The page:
Last summer, I was invited to speak on a very specific topic “My heart, My Pocket”. At first glance, they looked two very different components – but actually they’re very related. No wonder Jesus sternly said, ‘you cannot love God and money’. Jesus taught more on generosity rather than the Old Testament tithing. It does not mean that tithing is not a NT concept – rather the subject of tithing is more enhanced in the concept of generosity.
During one of the seminars I did, a brother raised his complaint why he is still very financially tight. So, I asked: “How has been your giving like?”. He said, “I have been so faithful with my tithes and I have receipts to prove it.” So, I responded, “if you are faithful with your tithes, it does not mean that you have given. Those are two different things. The spiritual discipline on tithing is faithfulness while the spiritual discipline on giving is generosity. If you have only brought your tithes to the house of God and that’s all – you have not given yet.” To my surprise, a lot of church leaders who heard me say that were surprised. Matthew 6:21 clearly reminds us that money does not follow heart. It’s the heart that follows money.
Ours is being an OBEDIENT GIVER. This is what the New Testament is dealing with. Generosity is done in the context of discipleship. Unfortunately, in the past, the economic component in the church was often reduced to discussions about budgets and fundraising and pledge campaigns, and we considered the notion of money to be a dirty subject. But something has changed. We need to realize that if I am a true follower of Jesus Christ, if I am a part of this church community, if I say these are my people and I intend to live my Christian life in conjunction with them, we begin to look at money differently. We see it as part of our worship. We see it as part of our commitment. We see it as part of the exercise of our Christian growth. The economic component is not just business; it’s discipleship. It’s a way of measuring the closeness I have in my walk with Jesus Christ.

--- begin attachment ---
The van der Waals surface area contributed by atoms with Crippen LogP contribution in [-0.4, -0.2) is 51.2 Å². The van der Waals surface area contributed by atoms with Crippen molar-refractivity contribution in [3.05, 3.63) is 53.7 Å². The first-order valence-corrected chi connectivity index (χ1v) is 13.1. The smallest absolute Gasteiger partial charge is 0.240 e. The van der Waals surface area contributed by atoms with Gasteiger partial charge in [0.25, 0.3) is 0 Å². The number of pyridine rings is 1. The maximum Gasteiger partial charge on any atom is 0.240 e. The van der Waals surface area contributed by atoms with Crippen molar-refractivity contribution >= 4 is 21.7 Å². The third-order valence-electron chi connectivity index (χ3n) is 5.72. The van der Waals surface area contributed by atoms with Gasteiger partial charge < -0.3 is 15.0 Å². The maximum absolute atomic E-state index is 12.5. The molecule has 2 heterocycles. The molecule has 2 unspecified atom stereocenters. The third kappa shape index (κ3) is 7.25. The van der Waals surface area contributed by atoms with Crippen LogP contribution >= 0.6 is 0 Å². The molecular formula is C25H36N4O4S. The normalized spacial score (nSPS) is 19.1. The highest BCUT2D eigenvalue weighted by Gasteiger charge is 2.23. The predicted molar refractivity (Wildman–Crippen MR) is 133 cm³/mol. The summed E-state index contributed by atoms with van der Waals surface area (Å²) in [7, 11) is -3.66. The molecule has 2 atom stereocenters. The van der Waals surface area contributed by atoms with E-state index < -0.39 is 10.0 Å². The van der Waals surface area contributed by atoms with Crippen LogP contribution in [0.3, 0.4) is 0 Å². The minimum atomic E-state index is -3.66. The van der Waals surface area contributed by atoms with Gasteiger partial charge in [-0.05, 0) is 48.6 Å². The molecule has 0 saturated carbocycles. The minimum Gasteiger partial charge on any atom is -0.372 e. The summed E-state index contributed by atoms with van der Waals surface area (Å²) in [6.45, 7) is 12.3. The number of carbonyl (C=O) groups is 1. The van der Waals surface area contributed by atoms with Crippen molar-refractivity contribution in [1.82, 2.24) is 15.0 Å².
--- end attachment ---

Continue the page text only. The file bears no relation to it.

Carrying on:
I read some books on anthropology (just out of curiosity) and I learned that when they study a particular people group, anthropologists will always look into the economic component of that particular group. They will ask basic important questions: What do these people consider to be wealth? How is that wealth created? What do they do with that wealth and how do they share it beyond themselves? In other words, is there any concept of giving in this culture or is it all taking and holding? And finally, when this wealth is exchanged, what are the results?” It is obvious that every human relationship is not a relationship until its economic component is identified.
True indeed – the New Testament church that is introduced to us in Acts 2:42ff, was not only branded as a learning church, a worshipping church and evangelistic church. Part of those distinctive is how the new church cared for each other. Verse 44 says, “All the believers were together and they had all things in common [koina]. Selling their possessions and goods they gave to anyone as he had need.” What does it mean? This is meant to bear witness to the rest of us, “that a human life does not consist in the abundance of our possessions.” There are more important things in life than what we own. This was Jesus’ core challenge to the so-called rich young ruler in Luke 10.